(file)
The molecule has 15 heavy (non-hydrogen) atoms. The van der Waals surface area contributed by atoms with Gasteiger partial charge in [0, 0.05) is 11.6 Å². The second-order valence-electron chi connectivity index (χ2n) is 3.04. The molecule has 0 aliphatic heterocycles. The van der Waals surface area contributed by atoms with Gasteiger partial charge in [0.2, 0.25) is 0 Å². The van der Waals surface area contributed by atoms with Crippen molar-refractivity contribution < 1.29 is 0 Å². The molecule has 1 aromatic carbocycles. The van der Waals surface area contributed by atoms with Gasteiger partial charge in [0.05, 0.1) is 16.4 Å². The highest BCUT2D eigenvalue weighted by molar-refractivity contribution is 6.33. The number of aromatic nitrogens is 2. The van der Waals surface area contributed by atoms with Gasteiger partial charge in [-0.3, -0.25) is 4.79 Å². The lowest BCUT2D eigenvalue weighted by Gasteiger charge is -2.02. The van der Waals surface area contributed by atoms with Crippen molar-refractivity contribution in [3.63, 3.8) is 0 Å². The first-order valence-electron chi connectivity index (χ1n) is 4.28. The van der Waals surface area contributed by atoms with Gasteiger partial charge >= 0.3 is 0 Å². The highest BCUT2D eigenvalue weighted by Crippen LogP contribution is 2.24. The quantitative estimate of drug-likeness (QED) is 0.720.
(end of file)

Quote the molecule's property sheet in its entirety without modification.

The molecule has 15 heavy (non-hydrogen) atoms. The van der Waals surface area contributed by atoms with Gasteiger partial charge in [0, 0.05) is 11.6 Å². The second-order valence-electron chi connectivity index (χ2n) is 3.04. The molecule has 0 aliphatic heterocycles. The van der Waals surface area contributed by atoms with Gasteiger partial charge in [0.2, 0.25) is 0 Å². The van der Waals surface area contributed by atoms with Crippen molar-refractivity contribution < 1.29 is 0 Å². The molecule has 1 aromatic carbocycles. The van der Waals surface area contributed by atoms with Gasteiger partial charge in [0.05, 0.1) is 16.4 Å². The highest BCUT2D eigenvalue weighted by molar-refractivity contribution is 6.33. The number of aromatic nitrogens is 2. The van der Waals surface area contributed by atoms with Gasteiger partial charge in [-0.3, -0.25) is 4.79 Å². The lowest BCUT2D eigenvalue weighted by Gasteiger charge is -2.02. The van der Waals surface area contributed by atoms with Crippen molar-refractivity contribution in [3.63, 3.8) is 0 Å². The first-order valence-electron chi connectivity index (χ1n) is 4.28. The van der Waals surface area contributed by atoms with Gasteiger partial charge >= 0.3 is 0 Å². The highest BCUT2D eigenvalue weighted by Crippen LogP contribution is 2.24. The quantitative estimate of drug-likeness (QED) is 0.720.